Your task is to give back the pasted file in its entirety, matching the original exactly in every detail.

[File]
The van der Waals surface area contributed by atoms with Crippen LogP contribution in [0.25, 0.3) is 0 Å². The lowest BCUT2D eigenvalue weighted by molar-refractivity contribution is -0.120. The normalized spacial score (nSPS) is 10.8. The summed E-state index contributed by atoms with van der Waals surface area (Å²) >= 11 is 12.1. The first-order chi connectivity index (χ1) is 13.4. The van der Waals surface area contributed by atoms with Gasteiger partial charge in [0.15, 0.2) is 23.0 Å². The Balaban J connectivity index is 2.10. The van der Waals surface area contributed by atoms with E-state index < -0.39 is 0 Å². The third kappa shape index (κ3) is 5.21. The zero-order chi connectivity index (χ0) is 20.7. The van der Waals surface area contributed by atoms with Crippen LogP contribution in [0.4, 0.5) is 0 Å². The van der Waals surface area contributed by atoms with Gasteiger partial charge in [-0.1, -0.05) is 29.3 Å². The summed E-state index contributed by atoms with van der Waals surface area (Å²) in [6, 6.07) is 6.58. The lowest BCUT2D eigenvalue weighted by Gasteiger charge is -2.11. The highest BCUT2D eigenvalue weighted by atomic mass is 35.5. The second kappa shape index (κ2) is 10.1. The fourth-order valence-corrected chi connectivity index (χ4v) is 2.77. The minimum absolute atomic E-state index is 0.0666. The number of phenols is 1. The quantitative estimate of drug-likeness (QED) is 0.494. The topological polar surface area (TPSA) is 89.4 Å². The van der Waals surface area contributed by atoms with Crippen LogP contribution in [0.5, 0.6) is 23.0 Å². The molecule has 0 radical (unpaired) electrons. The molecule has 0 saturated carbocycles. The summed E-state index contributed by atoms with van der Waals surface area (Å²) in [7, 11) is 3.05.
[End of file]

The van der Waals surface area contributed by atoms with Crippen LogP contribution in [0.25, 0.3) is 0 Å². The lowest BCUT2D eigenvalue weighted by molar-refractivity contribution is -0.120. The normalized spacial score (nSPS) is 10.8. The summed E-state index contributed by atoms with van der Waals surface area (Å²) >= 11 is 12.1. The first-order chi connectivity index (χ1) is 13.4. The van der Waals surface area contributed by atoms with Gasteiger partial charge in [0.15, 0.2) is 23.0 Å². The Balaban J connectivity index is 2.10. The van der Waals surface area contributed by atoms with E-state index < -0.39 is 0 Å². The third kappa shape index (κ3) is 5.21. The zero-order chi connectivity index (χ0) is 20.7. The van der Waals surface area contributed by atoms with Crippen LogP contribution in [0.4, 0.5) is 0 Å². The van der Waals surface area contributed by atoms with Gasteiger partial charge in [-0.1, -0.05) is 29.3 Å². The summed E-state index contributed by atoms with van der Waals surface area (Å²) in [6, 6.07) is 6.58. The lowest BCUT2D eigenvalue weighted by Gasteiger charge is -2.11. The highest BCUT2D eigenvalue weighted by atomic mass is 35.5. The second kappa shape index (κ2) is 10.1. The fourth-order valence-corrected chi connectivity index (χ4v) is 2.77. The minimum absolute atomic E-state index is 0.0666. The number of phenols is 1. The quantitative estimate of drug-likeness (QED) is 0.494. The topological polar surface area (TPSA) is 89.4 Å². The van der Waals surface area contributed by atoms with Crippen LogP contribution in [0.5, 0.6) is 23.0 Å². The molecule has 0 radical (unpaired) electrons. The molecule has 0 saturated carbocycles. The summed E-state index contributed by atoms with van der Waals surface area (Å²) in [7, 11) is 3.05.